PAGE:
In Summary

Relief. So, imagine how you would feel, when, as you sink into the darkness of despair, someone throws you a lifeline. Your phone has been found! And incredibly, we are happy to return it to you – just tell me where to find you!

A while ago, a visiting consultant flew into Entebbe Airport, and then took a taxi to the Kampala office. Along the way, she realised her phone was missing.

You know that sense of stone-cold fear and horror that seeps into your veins and interferes with your cardiac, respiratory and digestive functions all at once, so that you feel like you are throwing up and falling from a great height at the same time? That’s what she got.

Panicked, and suddenly isolated in a foreign country, she stammered out her loss to the driver. In our world today, the forfeiture of a phone is at par and synonymous with the ‘worst thing that ever happened to me’; a colossal bereavement because it deprives you of the company of everyone stored in your contacts in one decisive blow.

For most people, their phone is another body organ, externally situated, but nevertheless key to homeostasis and mental stability.

Anybody who has been violently separated from their phone suddenly, and against their will, especially in circumstances that involve deliberate sabotage on the part of another human, has experienced a mortal blow to the central nervous system akin to a stroke.

For days afterwards, they mumble incoherently and feel their way tentatively through a new world, minus the warm, cuddly blanket of the virtual universe full of familiar faces, voices, google and porn.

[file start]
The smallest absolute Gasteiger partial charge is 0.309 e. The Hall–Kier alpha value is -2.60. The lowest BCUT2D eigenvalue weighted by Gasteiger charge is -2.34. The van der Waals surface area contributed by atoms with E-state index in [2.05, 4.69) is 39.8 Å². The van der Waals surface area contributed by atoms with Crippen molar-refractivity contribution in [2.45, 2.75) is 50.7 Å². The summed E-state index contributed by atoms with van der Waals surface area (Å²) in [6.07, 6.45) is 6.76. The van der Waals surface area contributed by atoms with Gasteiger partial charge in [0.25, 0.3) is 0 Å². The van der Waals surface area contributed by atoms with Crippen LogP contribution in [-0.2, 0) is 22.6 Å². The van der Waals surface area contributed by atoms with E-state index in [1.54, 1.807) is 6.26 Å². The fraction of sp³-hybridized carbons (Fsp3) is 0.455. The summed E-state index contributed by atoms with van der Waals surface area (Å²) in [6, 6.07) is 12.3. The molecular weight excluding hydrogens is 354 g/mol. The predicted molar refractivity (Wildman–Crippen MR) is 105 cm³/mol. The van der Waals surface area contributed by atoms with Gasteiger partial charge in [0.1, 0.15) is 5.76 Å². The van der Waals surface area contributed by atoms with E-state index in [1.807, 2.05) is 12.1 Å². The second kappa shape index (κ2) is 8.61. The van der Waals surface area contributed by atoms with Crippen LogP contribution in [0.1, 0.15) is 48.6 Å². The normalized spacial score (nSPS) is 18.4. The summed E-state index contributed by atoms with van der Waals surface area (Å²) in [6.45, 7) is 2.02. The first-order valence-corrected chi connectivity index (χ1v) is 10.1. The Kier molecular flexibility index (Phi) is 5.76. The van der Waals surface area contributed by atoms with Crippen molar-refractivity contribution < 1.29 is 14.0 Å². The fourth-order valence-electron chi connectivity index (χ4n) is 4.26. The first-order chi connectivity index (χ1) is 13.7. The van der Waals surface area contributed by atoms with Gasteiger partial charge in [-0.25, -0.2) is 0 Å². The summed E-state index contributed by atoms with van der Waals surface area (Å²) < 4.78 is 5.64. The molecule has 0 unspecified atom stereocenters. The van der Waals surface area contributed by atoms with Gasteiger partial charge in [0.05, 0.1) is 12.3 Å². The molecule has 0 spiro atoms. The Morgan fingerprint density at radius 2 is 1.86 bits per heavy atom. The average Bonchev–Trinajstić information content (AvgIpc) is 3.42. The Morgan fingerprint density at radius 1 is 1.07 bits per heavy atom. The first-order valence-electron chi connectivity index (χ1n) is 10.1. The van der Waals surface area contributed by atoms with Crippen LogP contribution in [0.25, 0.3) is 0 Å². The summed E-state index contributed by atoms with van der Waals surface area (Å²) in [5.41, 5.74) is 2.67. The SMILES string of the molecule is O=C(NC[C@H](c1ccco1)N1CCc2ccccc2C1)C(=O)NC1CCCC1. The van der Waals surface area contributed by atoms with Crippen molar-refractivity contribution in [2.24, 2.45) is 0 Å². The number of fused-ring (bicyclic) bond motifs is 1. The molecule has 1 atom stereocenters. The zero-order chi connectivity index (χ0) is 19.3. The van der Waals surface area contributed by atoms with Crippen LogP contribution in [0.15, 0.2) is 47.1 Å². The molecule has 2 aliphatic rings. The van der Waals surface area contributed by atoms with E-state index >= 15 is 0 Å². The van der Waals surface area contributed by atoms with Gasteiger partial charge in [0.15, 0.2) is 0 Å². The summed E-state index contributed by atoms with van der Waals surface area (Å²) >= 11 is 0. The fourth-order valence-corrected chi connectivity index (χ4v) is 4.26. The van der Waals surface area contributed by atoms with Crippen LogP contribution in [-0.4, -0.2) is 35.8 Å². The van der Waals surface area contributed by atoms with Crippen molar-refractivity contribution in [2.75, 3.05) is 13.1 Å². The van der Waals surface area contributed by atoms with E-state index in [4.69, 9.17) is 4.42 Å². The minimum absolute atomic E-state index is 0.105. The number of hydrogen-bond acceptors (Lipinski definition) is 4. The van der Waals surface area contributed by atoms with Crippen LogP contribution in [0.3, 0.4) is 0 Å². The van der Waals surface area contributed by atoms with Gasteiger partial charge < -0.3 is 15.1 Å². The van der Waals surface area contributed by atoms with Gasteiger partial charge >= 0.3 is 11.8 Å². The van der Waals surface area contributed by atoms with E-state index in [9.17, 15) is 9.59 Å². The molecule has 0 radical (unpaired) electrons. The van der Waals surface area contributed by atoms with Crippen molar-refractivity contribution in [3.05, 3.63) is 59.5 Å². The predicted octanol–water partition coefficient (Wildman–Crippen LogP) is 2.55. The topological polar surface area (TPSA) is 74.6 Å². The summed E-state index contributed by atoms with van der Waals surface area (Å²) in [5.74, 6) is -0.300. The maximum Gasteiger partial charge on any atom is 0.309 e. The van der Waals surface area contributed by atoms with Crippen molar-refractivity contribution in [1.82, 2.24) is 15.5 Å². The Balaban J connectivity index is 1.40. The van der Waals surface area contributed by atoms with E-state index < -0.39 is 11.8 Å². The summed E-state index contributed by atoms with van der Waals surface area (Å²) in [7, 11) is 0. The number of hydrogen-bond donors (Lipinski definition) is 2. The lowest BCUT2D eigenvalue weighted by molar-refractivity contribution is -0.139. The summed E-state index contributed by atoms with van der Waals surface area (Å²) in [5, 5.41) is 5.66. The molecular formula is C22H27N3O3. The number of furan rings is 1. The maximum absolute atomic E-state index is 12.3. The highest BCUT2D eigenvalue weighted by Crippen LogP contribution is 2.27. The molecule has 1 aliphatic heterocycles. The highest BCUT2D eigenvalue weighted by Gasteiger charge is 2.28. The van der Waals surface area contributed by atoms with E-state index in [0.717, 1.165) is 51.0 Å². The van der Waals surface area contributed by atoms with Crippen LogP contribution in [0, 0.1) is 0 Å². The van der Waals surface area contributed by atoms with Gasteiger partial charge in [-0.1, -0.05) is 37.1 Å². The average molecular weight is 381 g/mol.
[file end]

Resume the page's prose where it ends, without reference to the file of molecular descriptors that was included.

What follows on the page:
When that universe is snatched out of your hand, the grieving process is real; you will suffer disbelief, then rage, followed by a spell of pleading with the gods to spare you this one time – unlikely - then despair, and finally numb acceptance.

Many people are so broken by this experience, they take time off to lick their wounds and re-examine their relationship with the world.

So, imagine how you would feel, when, as you sink into the darkness of despair, someone throws you a lifeline. Your phone has been found! And incredibly, we are happy to return it to you – just tell me where to find you!

A few well-timed phone calls by the taxi driver had culminated into this happy turn of events. Turns out, the phone had slipped through the space between the seats on her flight in, and she disembarked without it. A janitor found the phone and reported to a superior, who, with a little sleuthing got in touch with the taxi driver, and she received the good news.
Arriving at the office, faint with relief, she – with the rest of us - pondered her unbelievable fortune, and immediately talk turned to whether, and how, one repays such an act of kindness.

Is a simple ‘thank you’ in words even appropriate in these incredible circumstances?
But must we cheapen everything with a cash payment?

The janitor could easily have sold the phone – an expensive model – for several hundred thousand shillings.
But that would make him a thief, profiting off another’s misfortune.

Well, so what? That is the way of the world now! Out of her hands, the phone became his to do with whatever he wanted.
He is a good soul, a rare species, to be honoured and blessed, not treated like a sly mendicant.

Well, how much money is worthy of his kindness?

Just enough to make him glad he did what he did, without making him sorry he hadn’t done more for himself.
Put a number on it. We couldn’t.
Common decency is priceless, precisely because it isn’t common anymore.